The e-ROSA project seeks to build a shared vision of a future sustainable e-infrastructure for research and education in agriculture in order to promote Open Science in this field and as such contribute to addressing related societal challenges. In order to achieve this goal, e-ROSA’s first objective is to bring together the relevant scientific communities and stakeholders and engage them in the process of coelaboration of an ambitious, practical roadmap that provides the basis for the design and implementation of such an e-infrastructure in the years to come.
This website highlights the results of a bibliometric analysis conducted at a global scale in order to identify key scientists and associated research performing organisations (e.g. public research institutes, universities, Research & Development departments of private companies) that work in the field of agricultural data sources and services. If you have any comment or feedback on the bibliometric study, please use the online form.
You can access and play with the graphs:
- Evolution of the number of publications between 2005 and 2015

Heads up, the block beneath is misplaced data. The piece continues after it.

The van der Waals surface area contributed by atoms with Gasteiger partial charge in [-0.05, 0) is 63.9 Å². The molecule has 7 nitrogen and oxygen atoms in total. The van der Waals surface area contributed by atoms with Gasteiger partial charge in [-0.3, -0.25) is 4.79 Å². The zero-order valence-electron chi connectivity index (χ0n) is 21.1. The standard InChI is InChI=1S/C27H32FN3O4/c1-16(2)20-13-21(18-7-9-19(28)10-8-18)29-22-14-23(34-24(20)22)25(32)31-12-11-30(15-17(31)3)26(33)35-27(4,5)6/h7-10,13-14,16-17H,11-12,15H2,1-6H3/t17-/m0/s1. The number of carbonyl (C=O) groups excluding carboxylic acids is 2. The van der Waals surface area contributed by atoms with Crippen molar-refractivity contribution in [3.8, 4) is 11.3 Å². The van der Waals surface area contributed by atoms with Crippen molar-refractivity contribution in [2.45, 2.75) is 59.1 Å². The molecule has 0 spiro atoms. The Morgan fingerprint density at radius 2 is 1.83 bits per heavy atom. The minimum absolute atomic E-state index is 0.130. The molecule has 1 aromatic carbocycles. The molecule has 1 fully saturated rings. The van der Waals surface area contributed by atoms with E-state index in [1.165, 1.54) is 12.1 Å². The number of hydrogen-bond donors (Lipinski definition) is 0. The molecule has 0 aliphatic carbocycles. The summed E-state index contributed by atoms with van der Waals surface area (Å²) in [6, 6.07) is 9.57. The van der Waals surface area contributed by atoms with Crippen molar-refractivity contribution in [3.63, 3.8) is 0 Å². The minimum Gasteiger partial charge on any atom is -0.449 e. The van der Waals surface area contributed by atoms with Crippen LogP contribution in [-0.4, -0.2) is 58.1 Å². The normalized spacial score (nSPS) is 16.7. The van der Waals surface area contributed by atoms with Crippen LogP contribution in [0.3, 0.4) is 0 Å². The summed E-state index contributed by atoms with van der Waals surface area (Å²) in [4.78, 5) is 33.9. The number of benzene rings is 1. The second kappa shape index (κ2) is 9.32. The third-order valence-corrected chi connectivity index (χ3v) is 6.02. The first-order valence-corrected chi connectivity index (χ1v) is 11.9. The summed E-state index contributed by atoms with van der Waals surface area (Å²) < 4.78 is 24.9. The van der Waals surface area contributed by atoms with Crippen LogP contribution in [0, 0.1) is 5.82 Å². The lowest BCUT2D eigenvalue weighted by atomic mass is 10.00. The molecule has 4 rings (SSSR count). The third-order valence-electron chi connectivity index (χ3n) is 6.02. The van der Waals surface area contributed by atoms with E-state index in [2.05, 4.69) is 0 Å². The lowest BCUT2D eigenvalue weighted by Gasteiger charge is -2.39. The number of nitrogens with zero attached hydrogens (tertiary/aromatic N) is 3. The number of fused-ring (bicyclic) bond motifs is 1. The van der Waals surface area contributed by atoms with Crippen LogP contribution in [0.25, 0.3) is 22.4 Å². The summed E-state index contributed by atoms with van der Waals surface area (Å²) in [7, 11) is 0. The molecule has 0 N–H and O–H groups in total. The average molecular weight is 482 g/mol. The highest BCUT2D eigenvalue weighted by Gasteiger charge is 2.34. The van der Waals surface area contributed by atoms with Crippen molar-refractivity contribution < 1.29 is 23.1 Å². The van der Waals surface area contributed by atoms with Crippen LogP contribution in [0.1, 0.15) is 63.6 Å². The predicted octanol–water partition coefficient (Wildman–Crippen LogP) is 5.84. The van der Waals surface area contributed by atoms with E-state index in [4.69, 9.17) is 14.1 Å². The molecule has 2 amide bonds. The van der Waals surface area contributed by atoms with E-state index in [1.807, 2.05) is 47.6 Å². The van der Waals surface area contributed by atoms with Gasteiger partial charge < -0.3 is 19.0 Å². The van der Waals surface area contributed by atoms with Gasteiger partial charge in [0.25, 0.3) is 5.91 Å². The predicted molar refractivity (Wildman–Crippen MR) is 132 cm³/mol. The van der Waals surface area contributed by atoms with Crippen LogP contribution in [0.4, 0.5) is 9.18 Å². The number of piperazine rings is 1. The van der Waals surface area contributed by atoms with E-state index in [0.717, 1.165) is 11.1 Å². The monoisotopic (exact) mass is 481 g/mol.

- Map of most publishing countries between 2005 and 2015
- Network of country collaborations
- Network of institutional collaborations (+10 publications)
- Network of keywords relating to data - Link
The local meanings of antiquities that exist in parallel with official archaeological ones have become increasingly obvious through ethnographic research. Whether such ethnographies constitute anthropological or archaeological practices raises ontological questions about disciplinary identities. The ethnographic research I conducted as an anthropologist in Vasiliko/Sikyon, Greece, at the time when an archaeological research was taking place, investigated the multiple local meanings of the antiquities as perceptions of the past-present-future conditions of people's lives. By focusing on the life conditions of the present and the recent past, the research shows how the contemporary conditions of people's lives in the village attribute multiple lives and multivocality to antiquities. The research shows that the agricultural conditions of the present, the development of archaeological tourism, the predominance of antiquities as national symbols, the diverse relationships between the Archaeological Services and the local people, the varying individual interests in the antiquities, the myths and the stories about ancient treasures, the looting of antiquities, but also the archaeological practices themselves, all provide competing local meanings and contribute to the construction of a locality that values antiquities, albeit in ways different from the official ones. Even the actual focus of the ethnographic research and the conditions under which it was conducted are indicative of the complex interrelationships between local and official significations of antiquities.
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